It is understood that Test cricket is the apex form of cricket and a Test victory implies so much more than any victory in limited overs cricket. From 1877 to 2014, Cricket world has witnessed more than 2100 Test matches, yet the question remains; “What is the greatest Test of them altogether? It is definitely the most difficult task to pick one among all. So here we are up with the list of 15 Greatest Test Matches of All Time.
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However, we tried our best to select 10 best matches which took in some thrilling performances and nail biting finishes. let’s have a look at 15 Greatest Test Matches of All Time.
- 15 Greatest Test Matches of All Time
- England beat Australia by 2 runs – Edgbaston, 2005
- India beat Australia by 171 runs – Kolkata, 2001
- England beat Australia by 18 runs – Headingly, 1981
- The narrowest win – West Indies Vs Australia, Adelaide, 1993
- India tied with Australia – Chennai, 1985-86
- England beat Australia by 10 runs – Sydney, 1894
- South Africa lost to England on the very last ball of the match – Durban, 1948
- West Indies beat Australia by one wicket, Barbados, 1998-99
- Australia tied with West Indies – Brisbane, 1960
- Sri Lanka beat England on the Second last ball of the match – Leeds, 2014
- The thrilling draw – India Vs South Africa, Johannesburg, 2013
- The Great Chase – Pakistan beat Sri Lanka by 5 wickets, Sharjah, 2014
- Australia beat England by 7 wickets – Headingley, 1948
- Australia beat England by seven runs – The Oval, 1882 (The ashes are born)
- The First Test – Melbourne, 1877
15 Greatest Test Matches of All Time
England beat Australia by 2 runs – Edgbaston, 2005
Brief Scores: England 407 & 182; Australia 308 & 279
It was the match which characterized the excellence of Test cricket. For a large number of cricket fans, the 1758th Test was the encapsulation of what Test cricket could create. In a basic line I can profess that this match had everything for a cricket sweetheart to move about. It was the closest run chase in 128 years of England-Australia matches. Pursuing the target of 282 runs, Australia were 175 for 8 when Brett Lee came to join Shane Warne. They put a robust 45 run partnership before Warne got out (Hit wicket) by Flintoff. They required 62 more runs to win the match with 1 wicket in hand. Australia’s last wicket pair of Brett Lee and Michael Kasprowicz included a sensible 59 runs till Kasprowicz gloved one from quick bowler Steve Harmison to be caught behind and then the whole stadium was stunned.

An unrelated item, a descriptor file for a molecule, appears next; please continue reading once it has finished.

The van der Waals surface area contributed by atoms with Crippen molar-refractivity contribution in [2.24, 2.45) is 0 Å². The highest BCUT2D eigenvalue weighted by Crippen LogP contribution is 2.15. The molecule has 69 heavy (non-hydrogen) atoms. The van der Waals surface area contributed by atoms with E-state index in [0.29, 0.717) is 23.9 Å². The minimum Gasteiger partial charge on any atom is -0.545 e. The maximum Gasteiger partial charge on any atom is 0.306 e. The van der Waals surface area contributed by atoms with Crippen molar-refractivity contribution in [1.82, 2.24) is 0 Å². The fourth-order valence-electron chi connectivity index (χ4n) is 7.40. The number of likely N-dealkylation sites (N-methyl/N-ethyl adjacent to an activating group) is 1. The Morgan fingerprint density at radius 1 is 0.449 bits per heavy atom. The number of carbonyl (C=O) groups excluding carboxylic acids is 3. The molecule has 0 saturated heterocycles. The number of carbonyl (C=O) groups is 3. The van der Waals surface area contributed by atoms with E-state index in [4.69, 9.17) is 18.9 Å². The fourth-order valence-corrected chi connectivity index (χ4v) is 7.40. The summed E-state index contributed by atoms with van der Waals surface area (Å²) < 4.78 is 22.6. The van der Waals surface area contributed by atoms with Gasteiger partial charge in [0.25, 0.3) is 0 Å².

India beat Australia by 171 runs – Kolkata, 2001
Brief Scores: Australia 445 & 212; India 171 & 657
Australia’s series against India in 2001 was Test cricket at its best and the second test in Kolkata was one of the greatest test match of all time. It is ranked higher than the 1981 Headingly Test due to its quality. The 1981 Test was memorable because of individual performances but in Kolkata the contest was between two good teams. It was the third case in Test match history that the side following on had won.
Australia batted first and hit 445 with a brilliant 110 by Steve Waugh which lifted Australia from 256 for 8 to 445. For India it was Harbhajan who took 7 for 123 in 37.5 overs and became the first bowler in the 69 years of Indian Test cricket to achieve a hat-trick. Australia looked well set for their 17th consecutive test win when they dismissed India for relatively low total of 171 in the first innings. Following on, India replied 115 for 3 before Laxman came to bat. He got one of the greatest knock of all time with a brilliant 281run and shared a superb stand of 376 with Rahul Dravid. India declared the innings at 657 for 7. Chasing the target of 384, Australia were dismissed for 212 with off-spinner Harbhajan Singh taking six for 73.
‘My 281 altered the cricket world’s perception of India’ – VVS Laxman
“I knew that the pitch had nothing to offer. So I concentrated on bowling line and length with small variations. I worked hard and then God did the rest for me,” – Harbhajan Singh
England beat Australia by 18 runs – Headingly, 1981
Brief Scores: Australia 401 & 111; England 174 & 356
As per numerous cricket experts, this is the greatest test match of all time. The series is simply dubbed as ‘Ian Botham’s Ashes’. This was just the second time in Test match history that the side following on had won. At the point when Ian Botham landed to bat in England’s second innings, they were five wickets down and still 122 runs behind. England lose their next two wickets in speedy successions and it was all over for them. Only then came an awesome innings from Ian Botham (149 not out from 148 balls with 27 fours and a six), aided by a fine fifty from Graham Dilley. The pair put a rapid 117 run partnership for the 8th wicket. Chasing the target of 130, Australia was cruising at 56 for one. Then an astonishing spell of 8-43 by Bob Willis shattered the Australian innings for 111.
“One of the most fantastic victories ever known in Test cricket history,” – Richie Benaud
“If Botham had actually thought about what he was doing, he probably would have got out” – Peter Willey
The narrowest win – West Indies Vs Australia, Adelaide, 1993
Brief Scores: West Indies 252 & 146; Australia 213 & 184